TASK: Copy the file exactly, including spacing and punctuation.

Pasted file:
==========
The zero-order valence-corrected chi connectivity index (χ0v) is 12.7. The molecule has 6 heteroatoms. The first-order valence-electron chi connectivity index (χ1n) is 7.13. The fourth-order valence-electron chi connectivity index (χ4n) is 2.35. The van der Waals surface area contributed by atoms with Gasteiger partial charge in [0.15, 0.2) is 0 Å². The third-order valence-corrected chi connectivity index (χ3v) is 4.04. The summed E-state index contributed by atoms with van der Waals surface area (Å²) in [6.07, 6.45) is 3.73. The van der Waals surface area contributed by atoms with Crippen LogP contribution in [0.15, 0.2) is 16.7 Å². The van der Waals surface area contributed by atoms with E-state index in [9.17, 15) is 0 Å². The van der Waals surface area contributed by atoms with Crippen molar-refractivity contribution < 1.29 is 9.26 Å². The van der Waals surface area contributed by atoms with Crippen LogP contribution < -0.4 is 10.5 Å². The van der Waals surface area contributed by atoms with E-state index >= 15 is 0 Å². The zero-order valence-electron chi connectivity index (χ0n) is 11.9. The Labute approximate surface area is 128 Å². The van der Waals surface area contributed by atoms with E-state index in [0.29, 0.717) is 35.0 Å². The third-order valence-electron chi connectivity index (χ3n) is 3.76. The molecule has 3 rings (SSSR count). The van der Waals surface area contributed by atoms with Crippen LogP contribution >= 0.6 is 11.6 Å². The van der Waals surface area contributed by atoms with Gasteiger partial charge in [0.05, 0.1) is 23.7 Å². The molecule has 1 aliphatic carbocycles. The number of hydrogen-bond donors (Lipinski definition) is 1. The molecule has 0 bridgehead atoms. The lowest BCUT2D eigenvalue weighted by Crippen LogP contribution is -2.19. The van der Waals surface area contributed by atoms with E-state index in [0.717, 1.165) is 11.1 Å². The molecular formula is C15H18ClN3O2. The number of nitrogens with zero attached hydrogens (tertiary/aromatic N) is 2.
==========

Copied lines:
The zero-order valence-corrected chi connectivity index (χ0v) is 12.7. The molecule has 6 heteroatoms. The first-order valence-electron chi connectivity index (χ1n) is 7.13. The fourth-order valence-electron chi connectivity index (χ4n) is 2.35. The van der Waals surface area contributed by atoms with Gasteiger partial charge in [0.15, 0.2) is 0 Å². The third-order valence-corrected chi connectivity index (χ3v) is 4.04. The summed E-state index contributed by atoms with van der Waals surface area (Å²) in [6.07, 6.45) is 3.73. The van der Waals surface area contributed by atoms with Crippen LogP contribution in [0.15, 0.2) is 16.7 Å². The van der Waals surface area contributed by atoms with E-state index in [9.17, 15) is 0 Å². The van der Waals surface area contributed by atoms with Crippen molar-refractivity contribution < 1.29 is 9.26 Å². The van der Waals surface area contributed by atoms with Crippen LogP contribution < -0.4 is 10.5 Å². The van der Waals surface area contributed by atoms with E-state index >= 15 is 0 Å². The zero-order valence-electron chi connectivity index (χ0n) is 11.9. The Labute approximate surface area is 128 Å². The van der Waals surface area contributed by atoms with E-state index in [0.29, 0.717) is 35.0 Å². The third-order valence-electron chi connectivity index (χ3n) is 3.76. The molecule has 3 rings (SSSR count). The van der Waals surface area contributed by atoms with Crippen LogP contribution >= 0.6 is 11.6 Å². The van der Waals surface area contributed by atoms with Gasteiger partial charge in [0.05, 0.1) is 23.7 Å². The molecule has 1 aliphatic carbocycles. The number of hydrogen-bond donors (Lipinski definition) is 1. The molecule has 0 bridgehead atoms. The lowest BCUT2D eigenvalue weighted by Crippen LogP contribution is -2.19. The van der Waals surface area contributed by atoms with E-state index in [0.717, 1.165) is 11.1 Å². The molecular formula is C15H18ClN3O2. The number of nitrogens with zero attached hydrogens (tertiary/aromatic N) is 2.